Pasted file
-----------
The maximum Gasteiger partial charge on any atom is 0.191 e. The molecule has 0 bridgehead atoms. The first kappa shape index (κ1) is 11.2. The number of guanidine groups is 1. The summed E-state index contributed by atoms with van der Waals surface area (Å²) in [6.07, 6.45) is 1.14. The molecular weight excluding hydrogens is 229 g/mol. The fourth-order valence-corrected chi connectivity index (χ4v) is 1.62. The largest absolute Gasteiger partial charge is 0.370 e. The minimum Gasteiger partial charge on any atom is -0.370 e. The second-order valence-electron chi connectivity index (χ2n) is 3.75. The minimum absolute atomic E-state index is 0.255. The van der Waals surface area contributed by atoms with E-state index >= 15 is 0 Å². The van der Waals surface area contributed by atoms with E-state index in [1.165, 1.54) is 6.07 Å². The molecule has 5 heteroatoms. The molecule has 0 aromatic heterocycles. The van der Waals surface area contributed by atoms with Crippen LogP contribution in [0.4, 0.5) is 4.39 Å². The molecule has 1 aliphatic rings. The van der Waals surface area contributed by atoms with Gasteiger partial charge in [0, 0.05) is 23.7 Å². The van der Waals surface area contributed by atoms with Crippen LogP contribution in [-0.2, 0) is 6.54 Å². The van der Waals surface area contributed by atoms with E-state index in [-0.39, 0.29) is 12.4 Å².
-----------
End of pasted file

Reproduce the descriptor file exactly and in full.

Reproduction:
The maximum Gasteiger partial charge on any atom is 0.191 e. The molecule has 0 bridgehead atoms. The first kappa shape index (κ1) is 11.2. The number of guanidine groups is 1. The summed E-state index contributed by atoms with van der Waals surface area (Å²) in [6.07, 6.45) is 1.14. The molecular weight excluding hydrogens is 229 g/mol. The fourth-order valence-corrected chi connectivity index (χ4v) is 1.62. The largest absolute Gasteiger partial charge is 0.370 e. The minimum Gasteiger partial charge on any atom is -0.370 e. The second-order valence-electron chi connectivity index (χ2n) is 3.75. The minimum absolute atomic E-state index is 0.255. The van der Waals surface area contributed by atoms with E-state index >= 15 is 0 Å². The van der Waals surface area contributed by atoms with E-state index in [1.165, 1.54) is 6.07 Å². The molecule has 5 heteroatoms. The molecule has 0 aromatic heterocycles. The van der Waals surface area contributed by atoms with Crippen LogP contribution in [0.4, 0.5) is 4.39 Å². The molecule has 1 aliphatic rings. The van der Waals surface area contributed by atoms with Gasteiger partial charge in [0, 0.05) is 23.7 Å². The van der Waals surface area contributed by atoms with Crippen LogP contribution in [-0.2, 0) is 6.54 Å². The van der Waals surface area contributed by atoms with E-state index in [-0.39, 0.29) is 12.4 Å².